Shetland Sheep: Rich in History, Rich in Textiles
Shetland Sheep: Rich in History, Rich in Textiles! Our farm mission is to enjoy and promote the wonderful diversity of the Shetland breed by fully utilizing to the best of our ability all they have to offer historically. We believe the best preservation and management of this breed includes it's full spectrum of history. We encourage old and new shepherds alike to join in the fun by engaging in fiber arts, especially spinning and knitting, as this breed is so intimately linked with those aspects of the arts.
Monday, January 7, 2013
More needle fun!
Did you know that Wheely Wooly Farm produces a humble wool embroidery yarn created from LFS (Local Friendly Sheep)? That's right! We ever so humbly produce a lovely variety of yarns suitable for crewel or embroidery needle work. We have many lovely colors to choose from, and the price is very affordable! Watch for this sign on one of our tables in the booth! The yarns are labeled and in neat little bags for ease of transport home to your embroidery hoops. Our supply is limited, but each bag comes with three coordinating colors suited to spark your creative style! They are not only fun for yourself, but make great gifts as well!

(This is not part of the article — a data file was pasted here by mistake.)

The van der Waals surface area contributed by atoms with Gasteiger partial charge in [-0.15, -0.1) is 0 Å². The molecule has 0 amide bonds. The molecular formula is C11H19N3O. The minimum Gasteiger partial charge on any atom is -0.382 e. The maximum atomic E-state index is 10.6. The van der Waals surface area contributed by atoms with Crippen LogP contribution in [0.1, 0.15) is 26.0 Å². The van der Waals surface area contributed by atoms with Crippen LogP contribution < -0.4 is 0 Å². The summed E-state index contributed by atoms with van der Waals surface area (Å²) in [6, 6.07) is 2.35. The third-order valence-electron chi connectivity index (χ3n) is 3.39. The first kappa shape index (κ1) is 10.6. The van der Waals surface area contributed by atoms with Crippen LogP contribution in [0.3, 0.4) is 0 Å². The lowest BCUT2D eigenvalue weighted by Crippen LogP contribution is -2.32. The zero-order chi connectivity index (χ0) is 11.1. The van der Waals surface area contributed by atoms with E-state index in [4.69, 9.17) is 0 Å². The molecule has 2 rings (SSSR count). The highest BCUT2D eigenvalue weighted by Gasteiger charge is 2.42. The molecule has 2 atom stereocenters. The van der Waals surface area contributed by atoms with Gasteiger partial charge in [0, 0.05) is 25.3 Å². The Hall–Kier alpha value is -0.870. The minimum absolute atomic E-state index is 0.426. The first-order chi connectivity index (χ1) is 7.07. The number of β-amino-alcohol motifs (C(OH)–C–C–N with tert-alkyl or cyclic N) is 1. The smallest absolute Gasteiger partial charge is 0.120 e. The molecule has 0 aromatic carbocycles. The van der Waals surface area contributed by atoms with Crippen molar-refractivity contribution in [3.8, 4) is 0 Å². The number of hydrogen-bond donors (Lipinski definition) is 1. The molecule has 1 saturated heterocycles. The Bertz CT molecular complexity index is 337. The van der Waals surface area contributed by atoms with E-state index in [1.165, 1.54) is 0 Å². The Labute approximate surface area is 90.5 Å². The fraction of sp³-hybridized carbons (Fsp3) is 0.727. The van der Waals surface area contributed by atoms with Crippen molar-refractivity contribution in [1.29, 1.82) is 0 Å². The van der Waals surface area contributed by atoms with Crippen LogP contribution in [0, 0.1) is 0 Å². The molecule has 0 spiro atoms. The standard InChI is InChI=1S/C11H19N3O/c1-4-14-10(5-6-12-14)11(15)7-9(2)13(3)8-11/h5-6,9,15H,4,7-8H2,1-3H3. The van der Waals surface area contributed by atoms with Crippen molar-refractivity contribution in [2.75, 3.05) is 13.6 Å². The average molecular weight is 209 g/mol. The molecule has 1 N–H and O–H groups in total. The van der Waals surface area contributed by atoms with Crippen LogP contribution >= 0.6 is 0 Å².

I did mention the word "crewel" above...what does it mean? Crewel is a very old form of needle embroidery that uses a needle with a large eye, wide body, and sharp point. The large eye is for the ease of threading wool through it. In fact, the word crewel is a reference to wool itself in that it interprets to curl of the staple. The sewer secures a backing (could be wool or linen) into an embroidery hoop, threads the needle, then uses a variety of embroidery stitches to fill in space. Wheel spun wool was readily available historically, and gave a lovely look to the finished designs. Often, the sewer would design their own work, lending personalization and uniqueness to each finished piece. Of course, the people living so close to nature in times past loved working with designs emphasizing things they knew well...flora and fauna. This style of work is free form, meaning there are no counted stitches, as in other embroidery.
Well, I'm hooked!
Want to see something that I found fascinating? Take a look at a stunning historical crazy quilt brought into the Antiques Roadshow one year! When I saw it (on TV), I was stunned and captivated. It's made of wool backing...smaller pieces that were embroidered on with wheel spun wool yarns, crewel style. Then the pieces were fitted together, hand sewn, and filled with more decorative crewel stitching...all by hand many, many years ago! Just look at the items the sewer embroidered...chickens, geese, a fork, botanicals, the Bible, a platypus!, other wild animals, butterflies, and other interesting items. It must have taken a stunning amount of time to create all the pieces, much less the decorative joins! It is simply stunning! I would surely love to see the full detail of each figure. If any of you out there know more about this quilt, please email me!
I hope you enjoy today's post, and the work of talented hands of days gone by when you see the quilt! Isn't wool GREAT?!?
Here's the link: http://www.pbs.org/wgbh/roadshow/archive/200702A24.html